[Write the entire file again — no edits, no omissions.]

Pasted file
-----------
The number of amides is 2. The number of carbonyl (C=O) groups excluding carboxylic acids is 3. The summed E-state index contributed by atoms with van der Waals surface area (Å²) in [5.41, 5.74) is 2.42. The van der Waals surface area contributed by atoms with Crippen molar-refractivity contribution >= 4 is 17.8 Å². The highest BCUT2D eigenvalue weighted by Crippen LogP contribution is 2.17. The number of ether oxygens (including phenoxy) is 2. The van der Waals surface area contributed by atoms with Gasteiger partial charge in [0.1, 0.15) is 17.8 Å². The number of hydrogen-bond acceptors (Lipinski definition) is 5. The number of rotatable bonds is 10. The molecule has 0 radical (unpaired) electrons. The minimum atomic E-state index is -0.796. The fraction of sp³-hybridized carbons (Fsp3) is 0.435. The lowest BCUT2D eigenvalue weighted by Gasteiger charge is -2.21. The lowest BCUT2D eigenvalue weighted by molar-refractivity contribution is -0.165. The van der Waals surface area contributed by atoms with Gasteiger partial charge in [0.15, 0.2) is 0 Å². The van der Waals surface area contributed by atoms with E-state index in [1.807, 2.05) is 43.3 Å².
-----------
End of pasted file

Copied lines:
The number of amides is 2. The number of carbonyl (C=O) groups excluding carboxylic acids is 3. The summed E-state index contributed by atoms with van der Waals surface area (Å²) in [5.41, 5.74) is 2.42. The van der Waals surface area contributed by atoms with Crippen molar-refractivity contribution >= 4 is 17.8 Å². The highest BCUT2D eigenvalue weighted by Crippen LogP contribution is 2.17. The number of ether oxygens (including phenoxy) is 2. The van der Waals surface area contributed by atoms with Gasteiger partial charge in [0.1, 0.15) is 17.8 Å². The number of hydrogen-bond acceptors (Lipinski definition) is 5. The number of rotatable bonds is 10. The molecule has 0 radical (unpaired) electrons. The minimum atomic E-state index is -0.796. The fraction of sp³-hybridized carbons (Fsp3) is 0.435. The lowest BCUT2D eigenvalue weighted by Gasteiger charge is -2.21. The lowest BCUT2D eigenvalue weighted by molar-refractivity contribution is -0.165. The van der Waals surface area contributed by atoms with Gasteiger partial charge in [0.15, 0.2) is 0 Å². The van der Waals surface area contributed by atoms with E-state index in [1.807, 2.05) is 43.3 Å².